(This cyclical, masochistic, bureaucratic idea of “do more with less” – after all, the bureaucrats will not be the ones who will suffer – calls to mind Churchill’s remembrance of a similar situation in the poorly-executed Boer War: “The British War Office of those days was the product of two generations of consistent parsimony.  So utterly unrelated to the actual facts were its ideas at this time that to an Australian request to be allowed to send a contingent of troops, the only reply was ‘Unmounted men preferred.’")

As for Iraq, which candidate Obama claimed would see no more US troops after August of 2010, we have unilaterally declared that we are willing to keep 10,000 troops there after the end of 2011, a deadline for total US troop removal declared by the Iraqis and agreed to by the Bush administration.  The Obama administration admits that Iraq has not asked for an extension:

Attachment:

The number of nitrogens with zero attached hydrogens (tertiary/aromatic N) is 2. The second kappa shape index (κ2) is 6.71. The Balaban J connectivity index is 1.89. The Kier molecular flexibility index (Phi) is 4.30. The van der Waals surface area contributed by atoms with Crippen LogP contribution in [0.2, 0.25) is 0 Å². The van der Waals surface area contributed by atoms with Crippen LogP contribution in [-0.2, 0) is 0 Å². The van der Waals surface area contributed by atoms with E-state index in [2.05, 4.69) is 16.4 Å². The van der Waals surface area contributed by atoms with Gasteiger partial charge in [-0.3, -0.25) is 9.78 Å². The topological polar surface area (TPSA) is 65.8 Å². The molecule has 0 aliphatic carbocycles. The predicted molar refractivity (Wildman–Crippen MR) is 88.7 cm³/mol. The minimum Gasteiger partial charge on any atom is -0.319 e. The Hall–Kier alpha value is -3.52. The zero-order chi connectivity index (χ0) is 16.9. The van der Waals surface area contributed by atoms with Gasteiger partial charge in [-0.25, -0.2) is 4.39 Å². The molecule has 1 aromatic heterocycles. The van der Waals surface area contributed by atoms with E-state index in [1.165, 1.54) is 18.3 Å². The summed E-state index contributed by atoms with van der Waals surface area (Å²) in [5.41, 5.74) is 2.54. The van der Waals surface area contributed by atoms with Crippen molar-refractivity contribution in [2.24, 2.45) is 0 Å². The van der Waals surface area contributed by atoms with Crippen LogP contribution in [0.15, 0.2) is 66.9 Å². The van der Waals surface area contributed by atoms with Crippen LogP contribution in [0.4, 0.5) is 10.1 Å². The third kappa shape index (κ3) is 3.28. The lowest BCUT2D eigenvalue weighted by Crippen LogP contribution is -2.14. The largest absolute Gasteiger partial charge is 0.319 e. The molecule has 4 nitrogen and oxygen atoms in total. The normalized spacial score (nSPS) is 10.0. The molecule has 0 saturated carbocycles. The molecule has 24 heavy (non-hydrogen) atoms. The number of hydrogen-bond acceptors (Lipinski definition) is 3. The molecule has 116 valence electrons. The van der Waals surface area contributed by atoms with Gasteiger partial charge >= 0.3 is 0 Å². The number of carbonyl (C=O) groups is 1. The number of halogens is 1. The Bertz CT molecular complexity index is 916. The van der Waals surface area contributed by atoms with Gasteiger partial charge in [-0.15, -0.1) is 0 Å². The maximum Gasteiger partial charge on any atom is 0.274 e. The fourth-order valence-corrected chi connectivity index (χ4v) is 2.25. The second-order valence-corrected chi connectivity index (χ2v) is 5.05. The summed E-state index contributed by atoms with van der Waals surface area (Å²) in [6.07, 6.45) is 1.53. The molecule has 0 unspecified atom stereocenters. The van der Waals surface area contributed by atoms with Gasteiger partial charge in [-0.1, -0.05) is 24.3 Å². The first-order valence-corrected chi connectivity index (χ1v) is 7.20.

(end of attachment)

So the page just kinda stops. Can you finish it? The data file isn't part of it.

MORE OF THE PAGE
Noting that Iraq had not asked yet for troops to stay, White House Press Secretary Jay Carney said: "There's only so much time here available for the Iraqi government to make such a request. If they do, we will consider it. Otherwise, we are keeping on schedule."
Thus we are setting up the Maliki government, already sensitive to being portrayed as an ‘American puppet’, for an image of responding to a back-handed US directive about keeping troops in Iraq, well beyond a deadline that Obama had promised.